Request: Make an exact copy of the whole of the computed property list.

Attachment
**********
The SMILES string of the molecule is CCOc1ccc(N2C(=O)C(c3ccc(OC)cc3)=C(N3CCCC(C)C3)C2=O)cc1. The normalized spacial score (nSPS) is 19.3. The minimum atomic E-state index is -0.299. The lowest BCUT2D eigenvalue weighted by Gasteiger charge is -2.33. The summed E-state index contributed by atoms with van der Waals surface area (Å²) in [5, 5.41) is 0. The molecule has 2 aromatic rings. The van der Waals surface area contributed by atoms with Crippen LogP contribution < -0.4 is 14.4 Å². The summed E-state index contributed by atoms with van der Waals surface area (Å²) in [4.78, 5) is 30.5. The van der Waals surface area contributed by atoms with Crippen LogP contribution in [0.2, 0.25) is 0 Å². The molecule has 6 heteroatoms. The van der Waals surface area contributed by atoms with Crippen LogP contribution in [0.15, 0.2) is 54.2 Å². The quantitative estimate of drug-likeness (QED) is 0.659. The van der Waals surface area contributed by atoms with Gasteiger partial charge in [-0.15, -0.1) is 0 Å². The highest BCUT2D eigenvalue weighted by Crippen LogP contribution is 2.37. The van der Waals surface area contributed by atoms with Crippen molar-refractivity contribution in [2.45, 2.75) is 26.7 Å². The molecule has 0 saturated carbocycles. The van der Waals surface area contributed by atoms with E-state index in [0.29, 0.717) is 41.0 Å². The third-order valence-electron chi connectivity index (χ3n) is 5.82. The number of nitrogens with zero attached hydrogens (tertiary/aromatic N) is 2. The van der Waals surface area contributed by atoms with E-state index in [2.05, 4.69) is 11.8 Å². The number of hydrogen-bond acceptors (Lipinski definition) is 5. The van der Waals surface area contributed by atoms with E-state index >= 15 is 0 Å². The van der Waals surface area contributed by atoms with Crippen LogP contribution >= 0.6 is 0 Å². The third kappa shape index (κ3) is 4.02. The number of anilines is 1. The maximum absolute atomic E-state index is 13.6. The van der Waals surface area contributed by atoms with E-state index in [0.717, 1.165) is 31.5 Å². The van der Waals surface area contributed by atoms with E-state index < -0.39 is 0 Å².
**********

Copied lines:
The SMILES string of the molecule is CCOc1ccc(N2C(=O)C(c3ccc(OC)cc3)=C(N3CCCC(C)C3)C2=O)cc1. The normalized spacial score (nSPS) is 19.3. The minimum atomic E-state index is -0.299. The lowest BCUT2D eigenvalue weighted by Gasteiger charge is -2.33. The summed E-state index contributed by atoms with van der Waals surface area (Å²) in [5, 5.41) is 0. The molecule has 2 aromatic rings. The van der Waals surface area contributed by atoms with Crippen LogP contribution < -0.4 is 14.4 Å². The summed E-state index contributed by atoms with van der Waals surface area (Å²) in [4.78, 5) is 30.5. The van der Waals surface area contributed by atoms with Crippen LogP contribution in [0.2, 0.25) is 0 Å². The molecule has 6 heteroatoms. The van der Waals surface area contributed by atoms with Crippen LogP contribution in [0.15, 0.2) is 54.2 Å². The quantitative estimate of drug-likeness (QED) is 0.659. The van der Waals surface area contributed by atoms with Gasteiger partial charge in [-0.15, -0.1) is 0 Å². The highest BCUT2D eigenvalue weighted by Crippen LogP contribution is 2.37. The van der Waals surface area contributed by atoms with Crippen molar-refractivity contribution in [2.45, 2.75) is 26.7 Å². The molecule has 0 saturated carbocycles. The van der Waals surface area contributed by atoms with E-state index in [0.29, 0.717) is 41.0 Å². The third-order valence-electron chi connectivity index (χ3n) is 5.82. The number of nitrogens with zero attached hydrogens (tertiary/aromatic N) is 2. The van der Waals surface area contributed by atoms with E-state index in [2.05, 4.69) is 11.8 Å². The number of hydrogen-bond acceptors (Lipinski definition) is 5. The van der Waals surface area contributed by atoms with E-state index >= 15 is 0 Å². The van der Waals surface area contributed by atoms with Crippen LogP contribution >= 0.6 is 0 Å². The third kappa shape index (κ3) is 4.02. The number of anilines is 1. The maximum absolute atomic E-state index is 13.6. The van der Waals surface area contributed by atoms with E-state index in [0.717, 1.165) is 31.5 Å². The van der Waals surface area contributed by atoms with E-state index < -0.39 is 0 Å².